Exposed Beam Ceilings: an Early 20th Century Urban Look

    Home with exposed Beam Ceiling
    Norbert Schafer / Getty Images


    What:  In this approach, the ceiling is left completely uncovered, thus exposing the main support beams, as well as the joists and floorboards of the floor above. The exposed framing members and flooring is usually painted a uniform color.

    Why: The ceiling look creates an urban, industrial early 20th-century look. Or, alternately, it can create a tony Martha Stewart country home look.

    How: This ceiling treatment can be created retroactively by removing the existing ceiling covering, but you may find unpleasant surprises, such as electrical wires and plumbing pipes that run through the joists. And the materials above are sometimes uninteresting, such as  when waferboard or MDF panels are used for the subfloor above.

    If mechanicals can be re-routed, you may still need to deal with the nails jutting out from the floor above. All of these things are manageable, though not easy. Such a look is easier to create with new construction or during major remodeling when new mechanicals are being routed.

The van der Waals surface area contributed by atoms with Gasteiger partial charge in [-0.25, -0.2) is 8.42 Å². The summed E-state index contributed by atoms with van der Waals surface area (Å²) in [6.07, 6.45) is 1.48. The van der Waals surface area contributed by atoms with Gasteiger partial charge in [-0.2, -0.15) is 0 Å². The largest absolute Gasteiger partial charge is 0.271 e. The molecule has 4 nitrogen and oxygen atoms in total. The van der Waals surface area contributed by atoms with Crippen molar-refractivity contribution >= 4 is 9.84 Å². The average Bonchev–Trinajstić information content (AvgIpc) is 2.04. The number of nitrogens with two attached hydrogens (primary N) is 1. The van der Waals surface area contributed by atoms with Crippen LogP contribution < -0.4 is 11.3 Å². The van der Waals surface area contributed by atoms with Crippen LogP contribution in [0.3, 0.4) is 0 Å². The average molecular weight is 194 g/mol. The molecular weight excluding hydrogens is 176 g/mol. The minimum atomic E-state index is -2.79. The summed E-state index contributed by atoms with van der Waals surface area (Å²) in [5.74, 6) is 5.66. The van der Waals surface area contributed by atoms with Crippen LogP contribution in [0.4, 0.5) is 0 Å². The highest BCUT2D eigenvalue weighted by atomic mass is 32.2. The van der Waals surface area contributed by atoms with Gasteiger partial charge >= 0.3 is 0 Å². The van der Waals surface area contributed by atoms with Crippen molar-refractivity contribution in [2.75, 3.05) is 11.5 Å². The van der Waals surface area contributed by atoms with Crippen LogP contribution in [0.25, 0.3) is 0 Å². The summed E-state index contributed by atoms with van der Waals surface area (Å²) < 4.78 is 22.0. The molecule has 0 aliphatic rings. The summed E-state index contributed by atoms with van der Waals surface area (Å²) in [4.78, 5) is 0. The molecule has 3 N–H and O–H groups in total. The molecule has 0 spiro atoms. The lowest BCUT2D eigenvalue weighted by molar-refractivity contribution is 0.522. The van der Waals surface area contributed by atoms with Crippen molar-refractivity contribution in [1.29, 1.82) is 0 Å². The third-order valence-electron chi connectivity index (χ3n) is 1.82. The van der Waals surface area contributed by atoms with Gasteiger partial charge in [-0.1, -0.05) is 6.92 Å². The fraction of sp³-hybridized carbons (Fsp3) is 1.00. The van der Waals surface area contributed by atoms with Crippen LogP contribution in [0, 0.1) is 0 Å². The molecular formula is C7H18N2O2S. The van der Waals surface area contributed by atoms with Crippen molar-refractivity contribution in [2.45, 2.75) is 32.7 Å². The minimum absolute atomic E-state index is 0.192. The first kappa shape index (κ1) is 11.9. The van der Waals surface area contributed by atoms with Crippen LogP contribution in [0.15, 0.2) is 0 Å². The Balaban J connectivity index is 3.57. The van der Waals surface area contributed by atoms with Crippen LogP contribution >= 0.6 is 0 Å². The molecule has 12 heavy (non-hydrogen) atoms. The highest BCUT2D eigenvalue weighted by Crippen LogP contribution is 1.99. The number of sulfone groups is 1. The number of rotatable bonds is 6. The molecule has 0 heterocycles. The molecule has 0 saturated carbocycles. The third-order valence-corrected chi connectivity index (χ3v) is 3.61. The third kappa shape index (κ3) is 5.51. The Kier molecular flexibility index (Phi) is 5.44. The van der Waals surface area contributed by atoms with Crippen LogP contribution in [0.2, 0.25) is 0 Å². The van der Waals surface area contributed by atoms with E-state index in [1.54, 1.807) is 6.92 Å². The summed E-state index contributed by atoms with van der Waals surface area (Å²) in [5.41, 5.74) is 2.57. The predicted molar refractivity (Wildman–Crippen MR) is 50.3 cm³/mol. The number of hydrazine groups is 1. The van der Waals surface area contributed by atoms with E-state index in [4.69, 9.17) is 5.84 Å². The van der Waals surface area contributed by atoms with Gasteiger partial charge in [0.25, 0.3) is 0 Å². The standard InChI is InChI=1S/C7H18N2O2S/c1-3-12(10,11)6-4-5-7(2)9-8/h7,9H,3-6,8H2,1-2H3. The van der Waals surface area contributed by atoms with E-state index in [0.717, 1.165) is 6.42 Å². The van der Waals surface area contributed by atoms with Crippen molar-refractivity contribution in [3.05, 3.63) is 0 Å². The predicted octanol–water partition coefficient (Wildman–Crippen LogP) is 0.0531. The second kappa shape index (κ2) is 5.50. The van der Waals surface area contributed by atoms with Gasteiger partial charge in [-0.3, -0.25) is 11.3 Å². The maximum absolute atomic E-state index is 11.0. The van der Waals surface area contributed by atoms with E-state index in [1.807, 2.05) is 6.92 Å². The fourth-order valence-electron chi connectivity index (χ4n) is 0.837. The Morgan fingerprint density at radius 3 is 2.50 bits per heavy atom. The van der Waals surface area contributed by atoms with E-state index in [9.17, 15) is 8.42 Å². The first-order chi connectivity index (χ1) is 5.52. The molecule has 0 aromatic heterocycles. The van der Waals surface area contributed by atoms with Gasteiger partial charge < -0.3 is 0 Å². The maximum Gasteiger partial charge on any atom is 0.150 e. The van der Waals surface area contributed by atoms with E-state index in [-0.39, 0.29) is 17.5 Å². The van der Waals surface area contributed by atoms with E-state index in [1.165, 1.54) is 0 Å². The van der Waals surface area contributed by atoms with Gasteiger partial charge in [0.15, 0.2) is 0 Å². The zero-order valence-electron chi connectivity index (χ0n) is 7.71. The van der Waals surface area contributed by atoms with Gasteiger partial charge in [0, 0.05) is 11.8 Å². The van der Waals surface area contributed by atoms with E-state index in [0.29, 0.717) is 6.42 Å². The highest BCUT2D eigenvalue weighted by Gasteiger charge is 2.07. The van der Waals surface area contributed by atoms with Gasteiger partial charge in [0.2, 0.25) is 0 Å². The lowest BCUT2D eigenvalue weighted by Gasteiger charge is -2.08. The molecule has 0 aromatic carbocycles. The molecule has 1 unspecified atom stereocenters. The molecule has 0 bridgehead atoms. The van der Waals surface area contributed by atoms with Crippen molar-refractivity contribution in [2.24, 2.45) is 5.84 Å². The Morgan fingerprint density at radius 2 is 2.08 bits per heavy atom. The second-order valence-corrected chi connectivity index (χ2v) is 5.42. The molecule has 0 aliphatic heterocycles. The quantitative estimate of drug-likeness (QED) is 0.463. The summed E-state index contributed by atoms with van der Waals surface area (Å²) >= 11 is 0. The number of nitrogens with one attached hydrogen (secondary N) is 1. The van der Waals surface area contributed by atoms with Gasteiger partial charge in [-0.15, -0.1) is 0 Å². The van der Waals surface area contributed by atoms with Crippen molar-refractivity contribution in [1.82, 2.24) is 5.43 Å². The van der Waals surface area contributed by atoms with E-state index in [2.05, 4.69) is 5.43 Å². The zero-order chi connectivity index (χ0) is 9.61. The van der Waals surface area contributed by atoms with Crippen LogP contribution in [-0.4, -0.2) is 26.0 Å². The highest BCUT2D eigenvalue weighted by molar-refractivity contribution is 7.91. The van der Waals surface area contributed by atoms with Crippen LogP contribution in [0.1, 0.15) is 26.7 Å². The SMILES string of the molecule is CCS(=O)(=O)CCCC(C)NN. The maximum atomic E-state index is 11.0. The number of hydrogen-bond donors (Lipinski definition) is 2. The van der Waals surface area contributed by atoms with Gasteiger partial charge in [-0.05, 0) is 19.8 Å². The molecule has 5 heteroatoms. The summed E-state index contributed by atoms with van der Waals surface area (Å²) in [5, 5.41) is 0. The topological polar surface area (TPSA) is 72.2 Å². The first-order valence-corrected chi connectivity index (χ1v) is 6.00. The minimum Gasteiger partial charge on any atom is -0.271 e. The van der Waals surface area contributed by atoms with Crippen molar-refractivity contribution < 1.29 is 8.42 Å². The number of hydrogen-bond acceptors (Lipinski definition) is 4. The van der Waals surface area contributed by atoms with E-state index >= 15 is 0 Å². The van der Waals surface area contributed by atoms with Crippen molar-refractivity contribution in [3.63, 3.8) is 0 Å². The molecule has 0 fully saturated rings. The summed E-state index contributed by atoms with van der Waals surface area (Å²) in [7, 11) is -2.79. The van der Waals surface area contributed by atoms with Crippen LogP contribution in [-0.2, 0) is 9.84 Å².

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  • 03 of 06

    Partial Drop Ceiling: Creating Borders Without Walls

    Partial Drop Ceiling
    Ivan Hunter / Getty Images

    What: With this ceiling design, one section of the ceiling drops lower than the surrounding main ceiling.

    Why: Partial drops give your house a distinctly modern feeling. You may want to add a partial drop to hide recessed lighting or define a smaller space within a larger open-concept room, such as a living room or kitchen. Visually, this defines the boundaries of a space without the need for walls.

    How: This look can be created retroactively, during remodeling. Your "second ceiling" can be constructed of drywall or wood and suspended on stanchions. It can also be included as a feature in original construction for a new house or major room addition.